Calls that I made over Verizon's network sounded hollow and uneven, and several times I struggled to hear what the person on the other end of the line was saying. Thankfully the Droid Ultra's data performance was up to par--so you should have no trouble using the phone to browse the Web or download apps--but the substandard call quality is something to take note of if you plan to use this phone as, well, a phone.

Audio played through the phone's rear speaker sounds tinny and warped, so you should stick to headphones whenever you want to listen to Daft Punk's latest album. (No one wants to hear you blasting "Get Lucky" in public, anyway.) The Droid Ultra comes with a little less than 10GB of usable storage right out of the box and has no MicroSD card slot. You'll probably want to upload tunes to Google Play Music or use a service such as Spotify to get your entertainment on the go.

A Moto X by any other name

The Droid Ultra boasts the same features found in the Moto X and then some. You can quickly launch the camera by flicking your wrist, and the phone is always listening for the magic words, "Okay, Google Now," even when the screen is turned off. The screen will pulsate whenever you get a new notification, and the phone comes preloaded with Moto Assist to automate certain tasks. It's all the features we know and love in a larger and less attractive package.

Unlike the Moto X, though, the Droid Ultra comes with a small amount of bloatware. Aside from the usual cavalcade of Verizon-branded apps, you're saddled with unremovable versions of the NFL Mobile app and Amazon's suite of apps. You'll also find the new Droid Zap app, which acts a lot like the AirDrop feature in the upcoming iOS 7: By swiping two fingers up the screen, you can send content to other phones nearby that also have the app installed. It's useful if all your friends are using Android phones and are willing to download the app--but the truth is, you'll probably just email or text the content to them instead.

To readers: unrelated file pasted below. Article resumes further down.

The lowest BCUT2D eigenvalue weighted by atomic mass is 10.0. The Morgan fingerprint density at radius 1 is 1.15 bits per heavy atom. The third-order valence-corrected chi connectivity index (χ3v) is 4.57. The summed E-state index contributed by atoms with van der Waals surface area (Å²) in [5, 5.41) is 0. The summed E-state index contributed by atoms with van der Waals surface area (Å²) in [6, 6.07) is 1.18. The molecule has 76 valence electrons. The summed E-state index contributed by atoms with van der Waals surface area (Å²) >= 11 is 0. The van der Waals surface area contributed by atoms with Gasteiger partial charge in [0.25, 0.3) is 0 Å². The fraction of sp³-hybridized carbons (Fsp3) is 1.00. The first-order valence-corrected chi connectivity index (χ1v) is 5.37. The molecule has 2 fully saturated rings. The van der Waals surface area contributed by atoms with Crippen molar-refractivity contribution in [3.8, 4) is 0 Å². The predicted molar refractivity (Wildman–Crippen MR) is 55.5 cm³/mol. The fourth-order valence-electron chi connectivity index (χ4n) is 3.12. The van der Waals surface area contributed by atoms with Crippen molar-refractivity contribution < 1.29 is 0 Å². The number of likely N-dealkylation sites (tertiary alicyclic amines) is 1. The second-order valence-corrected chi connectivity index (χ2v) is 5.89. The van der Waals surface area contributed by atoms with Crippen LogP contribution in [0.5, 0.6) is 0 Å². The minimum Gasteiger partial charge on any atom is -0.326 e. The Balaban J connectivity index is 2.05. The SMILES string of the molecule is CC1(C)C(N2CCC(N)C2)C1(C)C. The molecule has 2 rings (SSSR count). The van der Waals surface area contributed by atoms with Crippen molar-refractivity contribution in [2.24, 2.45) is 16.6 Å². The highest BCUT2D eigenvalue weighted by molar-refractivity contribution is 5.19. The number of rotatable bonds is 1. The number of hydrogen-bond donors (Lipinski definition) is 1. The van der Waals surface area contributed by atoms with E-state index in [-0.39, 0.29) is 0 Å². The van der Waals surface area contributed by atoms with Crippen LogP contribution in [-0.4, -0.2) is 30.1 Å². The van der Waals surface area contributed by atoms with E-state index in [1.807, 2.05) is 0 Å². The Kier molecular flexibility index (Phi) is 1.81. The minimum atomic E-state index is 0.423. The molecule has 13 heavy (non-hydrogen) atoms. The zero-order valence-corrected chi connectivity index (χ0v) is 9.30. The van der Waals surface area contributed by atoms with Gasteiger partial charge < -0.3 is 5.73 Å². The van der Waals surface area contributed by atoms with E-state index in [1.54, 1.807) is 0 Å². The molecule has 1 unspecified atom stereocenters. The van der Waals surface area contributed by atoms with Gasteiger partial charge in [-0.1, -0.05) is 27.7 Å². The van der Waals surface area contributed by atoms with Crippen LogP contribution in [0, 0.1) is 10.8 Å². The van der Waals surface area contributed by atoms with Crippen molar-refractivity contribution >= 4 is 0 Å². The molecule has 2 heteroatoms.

The Droid Ultra ships with Android 4.2.2 Jelly Bean, but Motorola says that the phone will be updated to Android 4.3 sometime in the coming months.

The camera leaves us feeling blue

The 10-megapixel camera on the Droid Ultra is the same as the one on the Moto X. It has an RGBC sensor that uses an especially clear pixel to let in more light than traditional smartphone camera sensors, a technology that is supposed to help take better photos in low-light environments. The photos we took in our tests weren't very impressive, however, and many of them had the same issues we encountered on the Moto X, producing a bluish tint and lifeless low-light shots.

The camera app is a departure from stock Android and lets you capture a photo simply by tapping the screen. You can bring up the camera menu by swiping in from the left edge of the screen, but the gesture didn't always work for me, and sometimes it caused the camera to take a picture instead. The phone records video in 1080p, but the video quality is mediocre at best and probably shouldn't be used for anything other than Vines and YouTube videos.

Bottom line

Seemingly designed to put carrier interests first, the Droid Ultra feels like the antithesis of the Moto X. Its cold and uninviting design does little to make the device stand out from the countless other black slabs that rival smartphone makers have released, and it lacks the personality and charm of its Google-influenced cousin. Their shared specs and features serve only to further underscore the idea that the Droid Ultra is a Moto X without a soul, and it lacks a lot of what makes the Moto X so endearing.

This phone is so mediocre that I have to wonder whether Motorola purposefully created a bland smartphone to make the choice between this and the Moto X that much easier. With both phones retailing for $200 with a new two-year contract, I see no reason why you'd choose this one. If you go with the Moto X, what trade-offs you make in screen size and thinness you get back with much less carrier bloat and a design that's more comfortable to use. Skip the Droid Ultra and pick up the Motorola phone you'll enjoy using more.

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Tags smartphonesMotorolaGoogleAndroidPhonesconsumer electronics